Anti-NMDAr encephalitis accounts for 4% of all encephalitis and is the most common cause of seropositive AIE in children [2]. Almost 40% of all reported cases are below 18 years of age. Anti-NMDAr encephalitis may also contribute to recurrence of encephalitis following herpes simplex virus encephalitis in both children and adult. Other non-herpes viruses may also act as triggers for anti-NMDAr encephalitis.

Clinical features include a prodrome in 50% of cases lasting weeks to months comprising fever, malaise, headache, gastrointestinal or respiratory complaints followed by neurological (abnormal behaviour, cognitive deterioration, short-term memory loss, seizures, movement disorders, central hypoventilation syndrome), psychiatric (delusions, hallucinations, catatonia) and autonomic dysfunction [3]. Seizures, seen in up to 80% of patients, may be focal or generalized, including status epilepticus, and may occur in any stage of the disease. Movement disorders include orofacial dyskinesia, chorea-athetosis, ballismus, rigidity, opisthotonus and tremors. Advanced disease is characterized by stupor, coma, and periods of agitation alternating with catatonia as well as autonomic dysfunction.

Types known Classic form and the psychiatric form (associated with good outcomes) and the catatonia-predominant form (associated with poor outcome). Corticosteroids form the cornerstone of treatment. They have good penetration across the blood brain barrier and have a broad spectrum of anti-inflammatory activity. IVIg and plasma exchange are the other alternatives. If the patient does not respond to first line therapy, or if the disease is severe or relapsing, treatment with a second-line agents like cyclophosphamide and rituximab improves prognosis [4].

Most patients with anti-NMDAr encephalitis respond to immune therapy. A study with a median follow up of 24 months showed that 94% patients responded within four weeks to first line immunotherapy or tumour removal [5]. Of the patients who failed first line therapy, 57% underwent second line therapy and had better outcomes. At 24 months follow up, 81% patients had a good outcome, with mortality in 6%. Outcomes continued to improve up to 18 months following treatment. Predictors of good outcome included early treatment and lack of intensive care unit admission [5]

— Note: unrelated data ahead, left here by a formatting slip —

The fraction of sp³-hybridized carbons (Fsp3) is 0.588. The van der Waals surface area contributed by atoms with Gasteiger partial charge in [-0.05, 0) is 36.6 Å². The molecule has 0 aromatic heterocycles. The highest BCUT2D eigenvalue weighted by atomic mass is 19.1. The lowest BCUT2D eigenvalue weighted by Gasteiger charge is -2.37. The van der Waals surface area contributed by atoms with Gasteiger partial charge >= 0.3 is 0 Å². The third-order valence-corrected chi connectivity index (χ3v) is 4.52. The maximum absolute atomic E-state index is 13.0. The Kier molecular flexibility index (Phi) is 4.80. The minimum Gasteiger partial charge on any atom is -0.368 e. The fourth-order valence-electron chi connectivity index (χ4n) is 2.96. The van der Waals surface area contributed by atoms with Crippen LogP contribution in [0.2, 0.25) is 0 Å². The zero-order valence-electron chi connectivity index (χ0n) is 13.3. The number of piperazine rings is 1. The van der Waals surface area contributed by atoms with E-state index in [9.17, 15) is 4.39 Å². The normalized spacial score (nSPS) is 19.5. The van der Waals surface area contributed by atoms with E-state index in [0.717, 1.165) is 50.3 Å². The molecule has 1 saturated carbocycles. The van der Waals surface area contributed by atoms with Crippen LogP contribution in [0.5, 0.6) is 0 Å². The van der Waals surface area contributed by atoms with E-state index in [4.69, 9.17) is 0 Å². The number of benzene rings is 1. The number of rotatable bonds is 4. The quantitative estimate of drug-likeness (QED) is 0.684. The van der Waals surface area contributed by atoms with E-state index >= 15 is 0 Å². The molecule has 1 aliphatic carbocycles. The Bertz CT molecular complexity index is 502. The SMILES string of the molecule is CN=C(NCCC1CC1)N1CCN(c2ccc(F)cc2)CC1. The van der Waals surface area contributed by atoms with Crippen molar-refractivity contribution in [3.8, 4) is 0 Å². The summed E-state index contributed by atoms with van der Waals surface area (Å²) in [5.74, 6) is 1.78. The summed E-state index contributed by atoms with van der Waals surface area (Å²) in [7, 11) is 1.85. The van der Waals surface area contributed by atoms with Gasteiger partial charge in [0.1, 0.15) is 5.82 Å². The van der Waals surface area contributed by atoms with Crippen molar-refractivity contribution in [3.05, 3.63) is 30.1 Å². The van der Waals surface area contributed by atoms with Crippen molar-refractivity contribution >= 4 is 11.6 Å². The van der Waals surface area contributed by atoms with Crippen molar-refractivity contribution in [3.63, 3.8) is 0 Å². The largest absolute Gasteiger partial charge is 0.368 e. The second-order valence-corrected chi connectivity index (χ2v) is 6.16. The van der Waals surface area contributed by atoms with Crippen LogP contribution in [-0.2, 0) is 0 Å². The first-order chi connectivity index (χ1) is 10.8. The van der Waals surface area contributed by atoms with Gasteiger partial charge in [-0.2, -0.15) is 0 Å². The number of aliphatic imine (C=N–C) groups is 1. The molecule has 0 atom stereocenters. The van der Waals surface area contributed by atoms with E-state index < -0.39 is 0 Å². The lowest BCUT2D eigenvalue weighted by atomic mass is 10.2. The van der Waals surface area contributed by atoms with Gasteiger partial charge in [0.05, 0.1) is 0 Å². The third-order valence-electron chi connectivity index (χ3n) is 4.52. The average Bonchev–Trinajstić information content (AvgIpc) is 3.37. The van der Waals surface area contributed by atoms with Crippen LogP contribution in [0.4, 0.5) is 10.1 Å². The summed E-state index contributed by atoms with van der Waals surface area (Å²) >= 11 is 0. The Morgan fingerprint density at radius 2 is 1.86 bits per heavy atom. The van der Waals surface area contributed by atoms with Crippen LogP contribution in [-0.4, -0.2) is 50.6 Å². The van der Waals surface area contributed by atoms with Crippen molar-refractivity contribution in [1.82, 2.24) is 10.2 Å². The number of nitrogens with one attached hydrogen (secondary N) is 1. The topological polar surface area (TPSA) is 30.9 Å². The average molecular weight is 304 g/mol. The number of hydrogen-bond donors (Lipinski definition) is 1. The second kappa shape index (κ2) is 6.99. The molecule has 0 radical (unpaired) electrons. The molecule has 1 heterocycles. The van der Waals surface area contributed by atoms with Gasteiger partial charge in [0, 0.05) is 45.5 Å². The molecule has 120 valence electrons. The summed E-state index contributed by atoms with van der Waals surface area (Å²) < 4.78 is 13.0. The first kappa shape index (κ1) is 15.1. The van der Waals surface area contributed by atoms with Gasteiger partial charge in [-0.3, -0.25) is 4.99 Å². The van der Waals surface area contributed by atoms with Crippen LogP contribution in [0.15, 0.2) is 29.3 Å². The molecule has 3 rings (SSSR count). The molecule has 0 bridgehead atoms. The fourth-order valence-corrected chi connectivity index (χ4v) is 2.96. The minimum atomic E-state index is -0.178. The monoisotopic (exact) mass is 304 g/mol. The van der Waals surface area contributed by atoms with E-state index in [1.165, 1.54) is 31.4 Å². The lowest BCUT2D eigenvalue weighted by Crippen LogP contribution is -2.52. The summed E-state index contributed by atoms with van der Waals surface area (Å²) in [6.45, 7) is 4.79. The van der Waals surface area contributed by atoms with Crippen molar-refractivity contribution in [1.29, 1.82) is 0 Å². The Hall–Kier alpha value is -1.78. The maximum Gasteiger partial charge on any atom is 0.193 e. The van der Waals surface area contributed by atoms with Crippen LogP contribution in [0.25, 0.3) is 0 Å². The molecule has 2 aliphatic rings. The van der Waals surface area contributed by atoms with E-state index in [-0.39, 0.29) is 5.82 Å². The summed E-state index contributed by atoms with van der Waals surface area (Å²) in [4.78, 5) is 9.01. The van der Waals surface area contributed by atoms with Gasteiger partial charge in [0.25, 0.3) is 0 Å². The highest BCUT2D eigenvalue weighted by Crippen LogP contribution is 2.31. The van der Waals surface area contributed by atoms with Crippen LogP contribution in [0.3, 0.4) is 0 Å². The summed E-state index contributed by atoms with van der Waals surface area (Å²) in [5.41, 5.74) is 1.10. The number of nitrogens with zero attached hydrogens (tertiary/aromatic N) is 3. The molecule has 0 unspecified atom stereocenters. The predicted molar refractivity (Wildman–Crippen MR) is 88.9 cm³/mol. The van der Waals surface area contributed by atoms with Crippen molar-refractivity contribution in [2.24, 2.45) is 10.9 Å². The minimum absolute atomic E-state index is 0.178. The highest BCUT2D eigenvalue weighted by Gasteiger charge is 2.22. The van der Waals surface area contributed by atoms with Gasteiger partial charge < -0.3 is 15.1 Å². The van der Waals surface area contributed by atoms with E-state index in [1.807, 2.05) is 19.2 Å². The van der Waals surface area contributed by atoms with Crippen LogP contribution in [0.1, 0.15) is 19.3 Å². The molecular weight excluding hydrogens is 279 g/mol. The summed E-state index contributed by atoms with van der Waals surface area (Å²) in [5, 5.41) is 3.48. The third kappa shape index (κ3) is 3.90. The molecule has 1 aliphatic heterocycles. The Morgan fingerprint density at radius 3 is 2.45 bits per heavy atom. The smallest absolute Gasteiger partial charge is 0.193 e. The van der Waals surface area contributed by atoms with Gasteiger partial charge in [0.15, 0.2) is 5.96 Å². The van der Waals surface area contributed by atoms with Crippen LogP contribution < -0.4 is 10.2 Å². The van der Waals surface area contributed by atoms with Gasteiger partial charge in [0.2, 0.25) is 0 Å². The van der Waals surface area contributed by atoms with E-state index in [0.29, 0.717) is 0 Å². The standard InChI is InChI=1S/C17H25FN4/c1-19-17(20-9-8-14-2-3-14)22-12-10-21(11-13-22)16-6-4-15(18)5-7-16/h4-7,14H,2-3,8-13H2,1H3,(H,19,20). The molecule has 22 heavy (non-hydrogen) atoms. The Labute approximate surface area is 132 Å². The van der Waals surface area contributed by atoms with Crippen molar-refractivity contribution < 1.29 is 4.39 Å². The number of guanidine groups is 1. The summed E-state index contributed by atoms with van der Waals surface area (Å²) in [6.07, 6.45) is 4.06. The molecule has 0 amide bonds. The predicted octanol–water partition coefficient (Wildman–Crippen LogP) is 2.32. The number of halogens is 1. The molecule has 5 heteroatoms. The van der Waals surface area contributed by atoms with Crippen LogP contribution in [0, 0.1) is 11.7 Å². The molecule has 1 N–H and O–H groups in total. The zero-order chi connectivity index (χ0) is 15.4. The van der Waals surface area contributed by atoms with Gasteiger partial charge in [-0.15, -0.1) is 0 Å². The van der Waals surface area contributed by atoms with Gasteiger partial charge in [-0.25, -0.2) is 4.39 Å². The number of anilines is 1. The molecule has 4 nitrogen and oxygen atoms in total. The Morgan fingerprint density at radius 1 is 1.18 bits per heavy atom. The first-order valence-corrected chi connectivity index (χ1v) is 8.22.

Autoimmune encephalitis is not so uncommon in clinical practice and should be considered whenever clinical features and investigations do not point to more common causes of encephalitis namely infections and toxins. Prompt diagnosis and intensive therapy yields satisfactory results.


We would like to thank our colleagues in the Department of Paediatric, Kauvery Hospital and KAPV Medical College Hospital, Trichy for their contribution towards the treatment of this child and many like her

Author contributions

All the authors were involved in the management of the child. PV Nimisha and Suresh Chelliah drafted the manuscript.

Competing interests

The authors have no competing interest to declare.